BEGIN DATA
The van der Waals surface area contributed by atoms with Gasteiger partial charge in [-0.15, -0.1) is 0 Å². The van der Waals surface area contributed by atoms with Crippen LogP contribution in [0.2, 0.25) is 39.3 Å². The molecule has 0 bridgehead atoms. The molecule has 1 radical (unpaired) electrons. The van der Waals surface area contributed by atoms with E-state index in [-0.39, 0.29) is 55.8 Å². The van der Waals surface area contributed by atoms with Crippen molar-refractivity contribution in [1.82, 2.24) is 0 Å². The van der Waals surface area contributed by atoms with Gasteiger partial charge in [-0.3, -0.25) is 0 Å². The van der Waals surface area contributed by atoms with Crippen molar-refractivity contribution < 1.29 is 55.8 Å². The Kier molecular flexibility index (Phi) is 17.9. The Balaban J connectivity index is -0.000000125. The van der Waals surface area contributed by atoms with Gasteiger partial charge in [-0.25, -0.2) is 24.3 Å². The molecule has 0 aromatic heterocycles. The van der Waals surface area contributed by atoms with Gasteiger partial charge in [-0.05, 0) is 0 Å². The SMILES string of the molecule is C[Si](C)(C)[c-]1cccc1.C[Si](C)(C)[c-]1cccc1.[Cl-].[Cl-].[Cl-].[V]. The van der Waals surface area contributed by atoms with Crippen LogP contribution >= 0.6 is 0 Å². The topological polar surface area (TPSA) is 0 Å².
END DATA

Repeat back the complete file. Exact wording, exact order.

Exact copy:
The van der Waals surface area contributed by atoms with Gasteiger partial charge in [-0.15, -0.1) is 0 Å². The van der Waals surface area contributed by atoms with Crippen LogP contribution in [0.2, 0.25) is 39.3 Å². The molecule has 0 bridgehead atoms. The molecule has 1 radical (unpaired) electrons. The van der Waals surface area contributed by atoms with E-state index in [-0.39, 0.29) is 55.8 Å². The van der Waals surface area contributed by atoms with Crippen molar-refractivity contribution in [1.82, 2.24) is 0 Å². The van der Waals surface area contributed by atoms with Gasteiger partial charge in [-0.3, -0.25) is 0 Å². The van der Waals surface area contributed by atoms with Crippen molar-refractivity contribution < 1.29 is 55.8 Å². The Kier molecular flexibility index (Phi) is 17.9. The Balaban J connectivity index is -0.000000125. The van der Waals surface area contributed by atoms with Gasteiger partial charge in [-0.25, -0.2) is 24.3 Å². The molecule has 0 aromatic heterocycles. The van der Waals surface area contributed by atoms with Gasteiger partial charge in [-0.05, 0) is 0 Å². The SMILES string of the molecule is C[Si](C)(C)[c-]1cccc1.C[Si](C)(C)[c-]1cccc1.[Cl-].[Cl-].[Cl-].[V]. The van der Waals surface area contributed by atoms with Crippen LogP contribution >= 0.6 is 0 Å². The topological polar surface area (TPSA) is 0 Å².